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Re: Controlling how Mathematica fits data

  • To: mathgroup at
  • Subject: [mg21496] Re: Controlling how Mathematica fits data
  • From: Paul Abbott <paul at>
  • Date: Wed, 12 Jan 2000 08:35:40 -0500 (EST)
  • Organization: University of Western Australia
  • References: <85cn1p$>
  • Sender: owner-wri-mathgroup at

Steve wrote:

> I have 7 (x,y) data points that I need to fit to an equation. My first
> attempt was as follows:
> xraw={437,438,439,440,548,555,563}
> yraw={-4.82,2.72,10.05,16.84,92.5,92.5,92.5}
> dataraw={xraw,yraw};
> data1=Transpose[dataraw];
> fitcurve1=Fit[data1,{1,X,X^2,X^3},X]
> This works in that it returns the best set of coefficients for cubic
> equation on a least-squares basis. The problem is that when  this
> equation is used at some x  values that weren't provided in xraw, it
> returns y values that are physically not possible in my application.
> For example, when x=500, y is greater that 92.5 due to the "bump" in
> the curve.
> Question 1: Is it possible to place constraints on Fit[] such that the
> results of the returned equation can be constrained ? In my case, the
> constraint would be that no computed y value can exceed 92.5 when
> given x values that range from 437 to 563. I'm only interested in the
> performance of the equation between these x values.

There is no easy way I can think of to this.

> My second attempt at this was to use NonlinearFit with a Weibull
> formula as a starting point as follows:
> Needs['Statistics`NonlinearFit'"]
> fitcurve1=NonlinearFit[data1, a-(b*Exp[-cX^d]),X,{a,b,c,d}]
> Mathematica simply echos this back and does no computing.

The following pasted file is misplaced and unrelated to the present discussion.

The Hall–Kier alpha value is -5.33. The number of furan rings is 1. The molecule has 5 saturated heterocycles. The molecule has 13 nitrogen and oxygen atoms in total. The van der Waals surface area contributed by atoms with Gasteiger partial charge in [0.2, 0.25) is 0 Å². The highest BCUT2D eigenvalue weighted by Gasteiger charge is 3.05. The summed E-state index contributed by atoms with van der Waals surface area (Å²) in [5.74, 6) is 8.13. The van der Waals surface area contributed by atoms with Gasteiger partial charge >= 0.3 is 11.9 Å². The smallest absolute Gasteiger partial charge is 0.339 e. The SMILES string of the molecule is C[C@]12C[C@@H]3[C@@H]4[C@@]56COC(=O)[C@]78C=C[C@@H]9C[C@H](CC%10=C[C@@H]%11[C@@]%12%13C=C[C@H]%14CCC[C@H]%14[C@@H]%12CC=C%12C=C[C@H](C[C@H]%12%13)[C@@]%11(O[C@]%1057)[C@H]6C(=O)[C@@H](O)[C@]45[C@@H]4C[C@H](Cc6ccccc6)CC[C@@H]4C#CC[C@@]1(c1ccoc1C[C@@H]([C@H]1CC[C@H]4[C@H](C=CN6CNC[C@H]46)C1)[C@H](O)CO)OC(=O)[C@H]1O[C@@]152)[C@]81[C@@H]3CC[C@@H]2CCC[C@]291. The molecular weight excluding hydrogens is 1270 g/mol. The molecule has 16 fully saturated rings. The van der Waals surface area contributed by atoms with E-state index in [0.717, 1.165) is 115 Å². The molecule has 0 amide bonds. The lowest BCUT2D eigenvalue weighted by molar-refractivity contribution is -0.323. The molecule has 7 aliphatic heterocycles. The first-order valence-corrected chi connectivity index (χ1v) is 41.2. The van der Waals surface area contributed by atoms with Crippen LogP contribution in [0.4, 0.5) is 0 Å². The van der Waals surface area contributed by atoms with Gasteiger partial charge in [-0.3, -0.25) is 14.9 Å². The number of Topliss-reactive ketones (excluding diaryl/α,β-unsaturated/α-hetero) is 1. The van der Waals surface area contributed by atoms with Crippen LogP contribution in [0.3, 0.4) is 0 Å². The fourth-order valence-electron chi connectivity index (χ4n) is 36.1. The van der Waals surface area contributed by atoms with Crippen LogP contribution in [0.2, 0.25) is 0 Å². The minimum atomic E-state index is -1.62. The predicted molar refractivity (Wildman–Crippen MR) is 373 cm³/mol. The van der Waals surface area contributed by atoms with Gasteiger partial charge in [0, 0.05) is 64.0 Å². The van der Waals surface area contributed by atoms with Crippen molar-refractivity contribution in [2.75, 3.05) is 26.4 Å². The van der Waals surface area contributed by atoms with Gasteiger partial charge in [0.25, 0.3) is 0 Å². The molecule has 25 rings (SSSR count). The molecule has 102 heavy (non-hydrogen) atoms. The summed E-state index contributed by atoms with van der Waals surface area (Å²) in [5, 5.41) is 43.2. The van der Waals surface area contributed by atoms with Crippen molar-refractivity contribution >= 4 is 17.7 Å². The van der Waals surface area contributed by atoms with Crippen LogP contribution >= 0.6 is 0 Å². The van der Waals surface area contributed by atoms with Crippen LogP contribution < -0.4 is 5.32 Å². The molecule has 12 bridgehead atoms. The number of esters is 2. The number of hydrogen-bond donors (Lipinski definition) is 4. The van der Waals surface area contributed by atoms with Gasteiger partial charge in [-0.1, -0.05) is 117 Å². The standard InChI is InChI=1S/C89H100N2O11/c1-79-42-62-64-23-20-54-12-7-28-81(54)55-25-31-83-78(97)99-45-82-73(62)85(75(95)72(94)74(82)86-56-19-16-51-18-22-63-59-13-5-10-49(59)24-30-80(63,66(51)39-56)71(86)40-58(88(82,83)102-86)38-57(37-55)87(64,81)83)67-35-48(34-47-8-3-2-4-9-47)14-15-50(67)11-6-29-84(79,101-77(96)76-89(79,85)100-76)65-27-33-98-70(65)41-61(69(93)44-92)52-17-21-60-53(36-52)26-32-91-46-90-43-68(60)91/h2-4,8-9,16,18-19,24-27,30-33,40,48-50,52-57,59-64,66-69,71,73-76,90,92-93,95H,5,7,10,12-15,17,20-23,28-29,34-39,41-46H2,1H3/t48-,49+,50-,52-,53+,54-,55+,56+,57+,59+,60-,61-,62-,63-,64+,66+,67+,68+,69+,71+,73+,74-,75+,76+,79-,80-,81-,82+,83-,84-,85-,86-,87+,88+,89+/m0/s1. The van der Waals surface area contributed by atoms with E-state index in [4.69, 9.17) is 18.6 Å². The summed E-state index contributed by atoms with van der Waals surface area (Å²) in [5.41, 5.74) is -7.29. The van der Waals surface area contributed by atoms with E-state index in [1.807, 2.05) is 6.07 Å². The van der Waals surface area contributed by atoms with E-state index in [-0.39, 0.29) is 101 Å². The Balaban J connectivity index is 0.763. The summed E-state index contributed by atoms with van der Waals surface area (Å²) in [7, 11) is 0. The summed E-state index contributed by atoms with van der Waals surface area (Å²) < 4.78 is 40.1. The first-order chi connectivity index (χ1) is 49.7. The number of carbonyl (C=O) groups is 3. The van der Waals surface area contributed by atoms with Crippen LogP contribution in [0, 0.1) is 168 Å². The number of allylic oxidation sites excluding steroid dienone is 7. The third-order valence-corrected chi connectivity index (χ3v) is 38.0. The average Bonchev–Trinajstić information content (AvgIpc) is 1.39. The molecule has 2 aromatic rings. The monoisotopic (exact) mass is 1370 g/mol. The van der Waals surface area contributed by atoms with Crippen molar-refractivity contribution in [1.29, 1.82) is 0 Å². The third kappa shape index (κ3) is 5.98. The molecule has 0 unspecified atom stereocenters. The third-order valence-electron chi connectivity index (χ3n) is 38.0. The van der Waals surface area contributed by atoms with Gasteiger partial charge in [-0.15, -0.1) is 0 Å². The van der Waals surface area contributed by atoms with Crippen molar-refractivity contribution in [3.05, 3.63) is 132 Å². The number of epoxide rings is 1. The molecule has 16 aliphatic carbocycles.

The first line should read


and in the second there should be a space (or *) between c and X. Note
that using capital variable names is not a great idea.

For your data

  xraw = {437, 438, 439, 440, 548, 555, 563}
  yraw = {-4.82, 2.72, 10.05, 16.84, 92.5, 92.5, 92.5}
  data = Transpose[{xraw, yraw}];

a plot reveals that the data is rather poorly sampled:

  dataplot = ListPlot[data, PlotStyle -> Hue[0]];

I assume that it must be difficult to get more data points between 440
and 548?

After loading the package,


you can do a nonlinear fit:

  NonlinearFit[data, a - d/E^(b*(x - c)), x,
    {{a, 100}, {d, 100}, {b, 0.3}, {c, 440}}]

I did a few plots of a - d/E^(b*(x - c)) for various values of a, b ,c,
and d to give NonlinearFit some good starting parameters. This fit is
very fast and it agrees well with the supplied data:

  Plot[%, {x, Min[xraw], Max[xraw]}, PlotRange -> All, Epilog ->

> I'm running version 3.0 on Win95.

Note that the NonlinearFit code has changed between 3.0 and 4.0. It is
now much faster and the output format is different.


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